President Donald Trump said in 2019 that he would build the border wall with money earmarked for other purposes.


Saul Loeb/Agence France-Presse/Getty Images

The 2020 Cares Act gave Mr. Trump authority to suspend student-loan payments temporarily; he extended the moratorium, citing various laws. In early 2021, though, his Education Department concluded he didn’t have the authority for wholesale debt cancellation. Mr. Biden early on shared those doubts. By last week, those doubts were gone. Mr. Biden’s Education Department, contradicting its predecessor, claimed a 2003 law originally targeting military borrowers allows mass cancellation. While a court challenge is possible, it is unclear whether a plaintiff can establish “standing,” a necessary step for a lawsuit to proceed.

Administrations routinely make changes to federal entitlements with budgetary consequences, a Biden administration official said in an interview, citing a change to drug-rebate policies under Mr. Trump projected to cost Medicare and Medicaid nearly $200 billion over 10 years. “If there’s a problem with this, it’s Congress’s doing: they delegated the power to run these programs to the executive branch,” the official said.

If Mr. Biden’s debt cancellation survives constitutional muster, it might end up being one of the, if not the most, expensive executive actions in peacetime history. Just how expensive is unclear: executive orders, unlike legislation, don’t have to be scored by the nonpartisan Congressional Budget Office and the Joint Committee on Taxation. Nor must they adhere to congressional rules requiring new spending be paid for with higher taxes or decreased spending elsewhere. Though routinely suspended, these rules do hold legislators accountable for what they add to the national debt.

The White House, which has promised a detailed estimate in coming weeks, said cash from student loans will be about $240 billion lower over 10 years. It hasn’t yet priced other provisions, such as cutting in half how much borrowers who opt for income-driven repayment, or IDR, which caps payments as a share of income, must pay each month, and hastening when many loans are canceled. The Committee for a Responsible Federal Budget puts the cost at $360 billion for debt cancellation and $120 billion for IDR over 10 years.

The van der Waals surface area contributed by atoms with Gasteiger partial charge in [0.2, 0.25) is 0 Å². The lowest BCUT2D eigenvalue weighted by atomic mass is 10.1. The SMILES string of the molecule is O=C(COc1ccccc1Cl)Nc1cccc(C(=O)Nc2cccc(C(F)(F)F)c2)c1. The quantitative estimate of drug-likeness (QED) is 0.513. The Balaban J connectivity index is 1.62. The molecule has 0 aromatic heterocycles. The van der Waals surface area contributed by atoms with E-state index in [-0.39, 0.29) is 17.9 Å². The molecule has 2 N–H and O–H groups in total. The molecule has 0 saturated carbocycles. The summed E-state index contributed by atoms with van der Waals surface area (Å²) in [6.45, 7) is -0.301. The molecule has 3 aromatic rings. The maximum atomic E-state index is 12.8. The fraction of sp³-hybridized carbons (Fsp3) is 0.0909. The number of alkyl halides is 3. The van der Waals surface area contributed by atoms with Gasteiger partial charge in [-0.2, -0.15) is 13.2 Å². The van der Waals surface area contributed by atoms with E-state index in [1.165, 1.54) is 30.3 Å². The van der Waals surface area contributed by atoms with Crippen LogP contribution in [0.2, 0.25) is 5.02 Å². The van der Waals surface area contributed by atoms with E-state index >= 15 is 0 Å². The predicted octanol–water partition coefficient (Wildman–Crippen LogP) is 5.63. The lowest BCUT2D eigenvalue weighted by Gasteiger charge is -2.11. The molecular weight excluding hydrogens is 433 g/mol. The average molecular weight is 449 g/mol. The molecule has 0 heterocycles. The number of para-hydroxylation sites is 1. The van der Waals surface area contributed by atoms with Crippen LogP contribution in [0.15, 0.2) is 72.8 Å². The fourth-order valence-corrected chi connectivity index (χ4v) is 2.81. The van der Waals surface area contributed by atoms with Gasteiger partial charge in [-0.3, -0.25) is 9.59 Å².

What kind of oversight should there be when it comes to executive orders? Join the conversation below.

This might be an undercount. Some future borrowers will rationally borrow more and repay less in anticipation of another debt cancellation. The CBO has found that borrowers who opt into IDR also borrow more and repay less—their loans lose 17 cents on the dollar, while regular loans earn 13 cents on the dollar. By making IDR more generous (as previous presidents have done), Mr. Biden might thus amplify future losses. Such behavioral changes could push the 10-year price tag of the total package to over $1 trillion, the Penn Wharton Budget Model estimates.

The implications aren’t limited to student debt. If a national emergency empowers Mr. Trump to build a border wall and Mr. Biden to cancel student debt, what constrains future presidents from invoking an emergency to spend money or cancel debt? What about the roughly $3 trillion in small-business and homeowner loans guaranteed by federal agencies? Presidents have been encroaching on Congress’s power of the purse for decades; Mr. Biden has potentially taken that to a new level.

Write to Greg Ip at